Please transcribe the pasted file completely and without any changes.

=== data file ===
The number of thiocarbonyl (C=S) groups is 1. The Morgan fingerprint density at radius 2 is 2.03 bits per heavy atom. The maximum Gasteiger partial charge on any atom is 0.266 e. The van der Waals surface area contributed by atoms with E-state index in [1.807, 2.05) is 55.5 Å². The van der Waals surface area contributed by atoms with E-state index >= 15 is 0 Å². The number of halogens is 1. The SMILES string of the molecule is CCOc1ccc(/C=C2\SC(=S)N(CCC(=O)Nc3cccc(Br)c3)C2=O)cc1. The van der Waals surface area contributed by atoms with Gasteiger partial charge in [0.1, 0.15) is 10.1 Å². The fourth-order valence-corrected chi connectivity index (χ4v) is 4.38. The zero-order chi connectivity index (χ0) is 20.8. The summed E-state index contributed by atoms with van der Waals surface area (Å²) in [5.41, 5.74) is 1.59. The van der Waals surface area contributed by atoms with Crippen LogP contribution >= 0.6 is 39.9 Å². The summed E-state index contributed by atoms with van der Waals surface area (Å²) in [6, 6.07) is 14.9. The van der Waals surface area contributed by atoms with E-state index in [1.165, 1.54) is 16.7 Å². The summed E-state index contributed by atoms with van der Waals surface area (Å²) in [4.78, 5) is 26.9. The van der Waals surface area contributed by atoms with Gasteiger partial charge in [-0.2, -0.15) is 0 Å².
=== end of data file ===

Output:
The number of thiocarbonyl (C=S) groups is 1. The Morgan fingerprint density at radius 2 is 2.03 bits per heavy atom. The maximum Gasteiger partial charge on any atom is 0.266 e. The van der Waals surface area contributed by atoms with E-state index in [1.807, 2.05) is 55.5 Å². The van der Waals surface area contributed by atoms with E-state index >= 15 is 0 Å². The number of halogens is 1. The SMILES string of the molecule is CCOc1ccc(/C=C2\SC(=S)N(CCC(=O)Nc3cccc(Br)c3)C2=O)cc1. The van der Waals surface area contributed by atoms with Gasteiger partial charge in [0.1, 0.15) is 10.1 Å². The fourth-order valence-corrected chi connectivity index (χ4v) is 4.38. The zero-order chi connectivity index (χ0) is 20.8. The summed E-state index contributed by atoms with van der Waals surface area (Å²) in [5.41, 5.74) is 1.59. The van der Waals surface area contributed by atoms with Crippen LogP contribution >= 0.6 is 39.9 Å². The summed E-state index contributed by atoms with van der Waals surface area (Å²) in [6, 6.07) is 14.9. The van der Waals surface area contributed by atoms with E-state index in [1.165, 1.54) is 16.7 Å². The summed E-state index contributed by atoms with van der Waals surface area (Å²) in [4.78, 5) is 26.9. The van der Waals surface area contributed by atoms with Gasteiger partial charge in [-0.2, -0.15) is 0 Å².